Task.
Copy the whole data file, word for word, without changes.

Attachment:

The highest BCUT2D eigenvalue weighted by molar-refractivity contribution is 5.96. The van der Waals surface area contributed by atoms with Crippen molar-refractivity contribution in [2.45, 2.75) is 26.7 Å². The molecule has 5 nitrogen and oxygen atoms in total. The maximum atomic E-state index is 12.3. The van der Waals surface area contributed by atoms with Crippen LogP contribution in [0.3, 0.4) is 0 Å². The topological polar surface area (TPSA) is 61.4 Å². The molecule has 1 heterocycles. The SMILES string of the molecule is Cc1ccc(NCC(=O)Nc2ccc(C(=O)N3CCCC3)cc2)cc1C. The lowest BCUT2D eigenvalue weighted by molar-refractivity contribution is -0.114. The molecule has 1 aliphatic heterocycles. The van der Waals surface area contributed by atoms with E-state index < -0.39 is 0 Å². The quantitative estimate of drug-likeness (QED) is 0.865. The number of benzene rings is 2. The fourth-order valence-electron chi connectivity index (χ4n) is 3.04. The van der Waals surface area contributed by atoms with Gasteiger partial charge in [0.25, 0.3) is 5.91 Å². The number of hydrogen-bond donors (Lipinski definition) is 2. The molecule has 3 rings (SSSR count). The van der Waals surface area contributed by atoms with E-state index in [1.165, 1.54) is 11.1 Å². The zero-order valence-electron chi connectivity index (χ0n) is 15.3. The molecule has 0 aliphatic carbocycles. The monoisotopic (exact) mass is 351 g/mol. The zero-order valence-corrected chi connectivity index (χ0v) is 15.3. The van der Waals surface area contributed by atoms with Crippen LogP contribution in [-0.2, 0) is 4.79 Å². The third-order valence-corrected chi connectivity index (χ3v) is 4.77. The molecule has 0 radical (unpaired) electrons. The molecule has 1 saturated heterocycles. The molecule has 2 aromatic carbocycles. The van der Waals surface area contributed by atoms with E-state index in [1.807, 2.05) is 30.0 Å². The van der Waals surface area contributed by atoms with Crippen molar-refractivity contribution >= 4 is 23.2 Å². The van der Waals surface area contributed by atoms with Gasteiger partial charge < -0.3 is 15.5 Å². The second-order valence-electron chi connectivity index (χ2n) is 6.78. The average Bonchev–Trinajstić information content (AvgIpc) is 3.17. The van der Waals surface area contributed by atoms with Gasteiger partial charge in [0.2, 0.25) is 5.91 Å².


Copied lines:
The highest BCUT2D eigenvalue weighted by molar-refractivity contribution is 5.96. The van der Waals surface area contributed by atoms with Crippen molar-refractivity contribution in [2.45, 2.75) is 26.7 Å². The molecule has 5 nitrogen and oxygen atoms in total. The maximum atomic E-state index is 12.3. The van der Waals surface area contributed by atoms with Crippen LogP contribution in [0.3, 0.4) is 0 Å². The topological polar surface area (TPSA) is 61.4 Å². The molecule has 1 heterocycles. The SMILES string of the molecule is Cc1ccc(NCC(=O)Nc2ccc(C(=O)N3CCCC3)cc2)cc1C. The lowest BCUT2D eigenvalue weighted by molar-refractivity contribution is -0.114. The molecule has 1 aliphatic heterocycles. The van der Waals surface area contributed by atoms with E-state index < -0.39 is 0 Å². The quantitative estimate of drug-likeness (QED) is 0.865. The number of benzene rings is 2. The fourth-order valence-electron chi connectivity index (χ4n) is 3.04. The van der Waals surface area contributed by atoms with Gasteiger partial charge in [0.25, 0.3) is 5.91 Å². The number of hydrogen-bond donors (Lipinski definition) is 2. The molecule has 3 rings (SSSR count). The van der Waals surface area contributed by atoms with E-state index in [1.165, 1.54) is 11.1 Å². The zero-order valence-electron chi connectivity index (χ0n) is 15.3. The molecule has 0 aliphatic carbocycles. The monoisotopic (exact) mass is 351 g/mol. The zero-order valence-corrected chi connectivity index (χ0v) is 15.3. The van der Waals surface area contributed by atoms with Crippen LogP contribution in [-0.2, 0) is 4.79 Å². The third-order valence-corrected chi connectivity index (χ3v) is 4.77. The molecule has 0 radical (unpaired) electrons. The molecule has 1 saturated heterocycles. The molecule has 2 aromatic carbocycles. The van der Waals surface area contributed by atoms with E-state index in [1.807, 2.05) is 30.0 Å². The van der Waals surface area contributed by atoms with Crippen molar-refractivity contribution >= 4 is 23.2 Å². The van der Waals surface area contributed by atoms with Gasteiger partial charge < -0.3 is 15.5 Å². The second-order valence-electron chi connectivity index (χ2n) is 6.78. The average Bonchev–Trinajstić information content (AvgIpc) is 3.17. The van der Waals surface area contributed by atoms with Gasteiger partial charge in [0.2, 0.25) is 5.91 Å².